Sheep Farming

Sheep Farming

Sheep farming is a form of farming with roots that can be dated back to nearly 9000 BC and are among the first animals to be domesticated by humans.

Sheep farming usually means raising sheep commercially on farms for the production of meat, milk, wool or manure.

 

Some Benefits of Sheep Farming

  • - Sheep can be low maintenance.
  • - Sheep can give birth from one to three lambs each time they give birth, increasing the size of the herd
  • - Wool, meat and milk from the sheep can all be sources of income

Having a herd of sheep can be great, but knowing which breeds of sheep can produce the highest quality products can be a great piece of knowledge for the shepherd.

Here’s a look at a few different breeds of sheep and their uses:

Bannur Sheep
Some of the characteristics of a Bannur sheep include:

  • - White body with brown colour on head and neck
  • - Convex face with medium drooping ears
  • - Short legs, short tail and coarse wool

Bannur sheep are highly sought after for their meat, twinning ability and success in producing crossbreeds with goats. They’re also able to adapt to different climate types.

Delaine Merino Sheep

Delaine Merino Sheep

The Delaine Merino has a very heavy, wrinkly hide, little carcass value and is bred mostly for its fine wool. Female ewes can weigh from 125 to 180 pounds with a full fleece while rams can weigh between 175 to 235 pounds with a full fleece. Because their wool does not stop growing, they need to be shorn at least once a year. Failure to do so can result in heat stress, mobility issues and blindness.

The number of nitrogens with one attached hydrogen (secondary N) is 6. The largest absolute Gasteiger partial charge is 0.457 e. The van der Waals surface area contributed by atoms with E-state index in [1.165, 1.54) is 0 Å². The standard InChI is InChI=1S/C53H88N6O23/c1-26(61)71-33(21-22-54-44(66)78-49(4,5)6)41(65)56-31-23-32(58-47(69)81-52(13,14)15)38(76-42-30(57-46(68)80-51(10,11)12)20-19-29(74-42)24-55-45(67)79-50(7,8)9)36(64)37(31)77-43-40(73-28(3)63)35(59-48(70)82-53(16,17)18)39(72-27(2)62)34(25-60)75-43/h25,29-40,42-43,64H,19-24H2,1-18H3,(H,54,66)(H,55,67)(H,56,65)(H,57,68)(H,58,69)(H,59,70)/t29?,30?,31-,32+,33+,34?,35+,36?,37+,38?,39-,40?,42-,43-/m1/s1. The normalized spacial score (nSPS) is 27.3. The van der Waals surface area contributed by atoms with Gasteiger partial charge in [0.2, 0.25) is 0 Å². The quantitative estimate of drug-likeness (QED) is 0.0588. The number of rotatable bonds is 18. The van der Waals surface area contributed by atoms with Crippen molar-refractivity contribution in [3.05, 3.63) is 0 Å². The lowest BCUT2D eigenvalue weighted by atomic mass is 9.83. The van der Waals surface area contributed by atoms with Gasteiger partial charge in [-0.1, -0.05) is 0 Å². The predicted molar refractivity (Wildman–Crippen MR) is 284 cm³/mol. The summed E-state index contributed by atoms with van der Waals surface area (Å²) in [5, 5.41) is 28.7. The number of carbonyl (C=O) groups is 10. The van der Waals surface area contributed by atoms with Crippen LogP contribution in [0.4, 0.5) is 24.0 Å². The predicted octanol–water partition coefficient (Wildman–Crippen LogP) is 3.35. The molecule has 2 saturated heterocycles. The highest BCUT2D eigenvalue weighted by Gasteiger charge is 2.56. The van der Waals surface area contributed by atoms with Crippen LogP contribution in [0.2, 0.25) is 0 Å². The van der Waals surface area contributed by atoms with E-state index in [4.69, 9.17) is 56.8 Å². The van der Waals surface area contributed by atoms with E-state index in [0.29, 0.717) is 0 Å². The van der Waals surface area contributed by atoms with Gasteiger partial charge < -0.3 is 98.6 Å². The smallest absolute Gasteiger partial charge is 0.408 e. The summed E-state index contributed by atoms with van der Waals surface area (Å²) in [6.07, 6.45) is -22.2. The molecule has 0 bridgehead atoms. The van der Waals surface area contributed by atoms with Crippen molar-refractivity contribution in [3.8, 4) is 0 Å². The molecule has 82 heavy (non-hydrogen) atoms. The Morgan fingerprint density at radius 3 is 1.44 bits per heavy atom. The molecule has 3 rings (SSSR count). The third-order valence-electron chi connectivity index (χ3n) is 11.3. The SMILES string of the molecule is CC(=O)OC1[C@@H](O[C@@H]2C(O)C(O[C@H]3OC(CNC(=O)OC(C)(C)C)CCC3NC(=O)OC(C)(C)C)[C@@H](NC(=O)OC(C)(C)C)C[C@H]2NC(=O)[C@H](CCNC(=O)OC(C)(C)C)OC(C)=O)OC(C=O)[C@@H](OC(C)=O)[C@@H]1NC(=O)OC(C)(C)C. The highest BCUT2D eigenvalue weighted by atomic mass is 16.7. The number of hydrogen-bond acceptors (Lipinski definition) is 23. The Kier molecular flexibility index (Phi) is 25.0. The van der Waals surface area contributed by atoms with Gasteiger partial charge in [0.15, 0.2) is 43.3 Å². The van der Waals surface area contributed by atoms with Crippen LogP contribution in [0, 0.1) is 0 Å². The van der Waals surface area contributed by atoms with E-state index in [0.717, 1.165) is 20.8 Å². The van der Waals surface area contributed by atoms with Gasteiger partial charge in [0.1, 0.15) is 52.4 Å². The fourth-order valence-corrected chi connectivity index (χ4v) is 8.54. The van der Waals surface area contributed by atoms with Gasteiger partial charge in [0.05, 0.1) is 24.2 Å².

Dorset Sheep
Dorsets, both polled and horned, are all white, medium in size and have good body and muscle composition, making them desirable for meat production. Another main attraction of the Dorset is their ability to lamb at almost any time during the year and capable of producing four or five lambs per year, resulting in larger flocks.

Rideau Sheep
One of three Canadian breeds of sheep, Rideaus are large in size with good body length and capacity. The face is free of wool and will appear white or mottled. Rams can range in size from 80-100kg and ewes from 75-95kg. The breed is used for meat, but nearly 50% of ewes carry three lambs or more during pregnancy and another 40% are known to carry twins.

Tunis Sheep
At birth, Tunis lambs can weigh between 7-12 pounds. Mature rams in breeding condition can weigh between 175 and 225 pounds whereas ewes will weigh nearly 50 pounds less. When born, Tunis lambs will appear red in colour and may have a white spot on the forehead and tip of the tail. Tunis are bred for their meat and wool, and are popular because they are known for disease resistance and tolerance to different climates.

Keeping Sheep Safe

People breed sheep for their meat and predators prey on sheep for the same reason.

The most common predators to sheep include coyotes, dogs, bears, eagles, foxes and wolves.

Sheep can be virtually defenseless as their only way to try and escape predators is to run. Investing in breeds of dogs that are natural livestock protectors including Great Pyrenees, Komondor, Tibetan Mastiff and Akbash can help fend off any predators.

What to Feed Sheep

Sheep eating grass, clover and forbs

Sheep mostly eat grass, clover and forbs (a broad-leaf plant other than grass). They’ll also enjoy hay, silage, grain and by-products including soybean hulls, peanut hulls, whole cottonseed and corn gluten feed.